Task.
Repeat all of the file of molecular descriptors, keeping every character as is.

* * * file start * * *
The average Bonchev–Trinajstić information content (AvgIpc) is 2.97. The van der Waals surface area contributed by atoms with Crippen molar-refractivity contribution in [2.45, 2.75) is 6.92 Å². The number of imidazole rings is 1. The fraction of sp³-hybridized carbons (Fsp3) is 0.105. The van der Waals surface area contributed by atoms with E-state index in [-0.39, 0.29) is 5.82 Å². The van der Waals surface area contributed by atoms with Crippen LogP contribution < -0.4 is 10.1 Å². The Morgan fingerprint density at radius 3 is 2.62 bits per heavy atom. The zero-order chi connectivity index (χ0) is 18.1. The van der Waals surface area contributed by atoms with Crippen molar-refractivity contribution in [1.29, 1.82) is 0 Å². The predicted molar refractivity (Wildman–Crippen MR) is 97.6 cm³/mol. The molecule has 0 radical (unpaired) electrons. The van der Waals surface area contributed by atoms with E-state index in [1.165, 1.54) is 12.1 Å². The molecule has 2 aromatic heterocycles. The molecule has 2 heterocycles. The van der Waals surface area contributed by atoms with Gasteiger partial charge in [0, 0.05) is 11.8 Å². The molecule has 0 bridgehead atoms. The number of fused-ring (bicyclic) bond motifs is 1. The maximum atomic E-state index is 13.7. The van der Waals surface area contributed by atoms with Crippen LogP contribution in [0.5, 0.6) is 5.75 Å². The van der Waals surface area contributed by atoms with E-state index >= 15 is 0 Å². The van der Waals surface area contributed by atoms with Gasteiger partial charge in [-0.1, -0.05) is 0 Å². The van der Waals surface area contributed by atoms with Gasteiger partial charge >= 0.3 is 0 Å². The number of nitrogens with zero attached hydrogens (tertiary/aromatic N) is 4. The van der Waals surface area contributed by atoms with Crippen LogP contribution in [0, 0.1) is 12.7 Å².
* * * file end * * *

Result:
The average Bonchev–Trinajstić information content (AvgIpc) is 2.97. The van der Waals surface area contributed by atoms with Crippen molar-refractivity contribution in [2.45, 2.75) is 6.92 Å². The number of imidazole rings is 1. The fraction of sp³-hybridized carbons (Fsp3) is 0.105. The van der Waals surface area contributed by atoms with E-state index in [-0.39, 0.29) is 5.82 Å². The van der Waals surface area contributed by atoms with Crippen LogP contribution < -0.4 is 10.1 Å². The Morgan fingerprint density at radius 3 is 2.62 bits per heavy atom. The zero-order chi connectivity index (χ0) is 18.1. The van der Waals surface area contributed by atoms with Crippen molar-refractivity contribution in [1.29, 1.82) is 0 Å². The predicted molar refractivity (Wildman–Crippen MR) is 97.6 cm³/mol. The molecule has 0 radical (unpaired) electrons. The van der Waals surface area contributed by atoms with E-state index in [1.165, 1.54) is 12.1 Å². The molecule has 2 aromatic heterocycles. The molecule has 2 heterocycles. The van der Waals surface area contributed by atoms with Gasteiger partial charge in [0, 0.05) is 11.8 Å². The molecule has 0 bridgehead atoms. The number of fused-ring (bicyclic) bond motifs is 1. The maximum atomic E-state index is 13.7. The van der Waals surface area contributed by atoms with Crippen LogP contribution in [0.5, 0.6) is 5.75 Å². The van der Waals surface area contributed by atoms with E-state index >= 15 is 0 Å². The van der Waals surface area contributed by atoms with Gasteiger partial charge in [-0.1, -0.05) is 0 Å². The van der Waals surface area contributed by atoms with Gasteiger partial charge >= 0.3 is 0 Å². The number of nitrogens with zero attached hydrogens (tertiary/aromatic N) is 4. The van der Waals surface area contributed by atoms with Crippen LogP contribution in [0, 0.1) is 12.7 Å².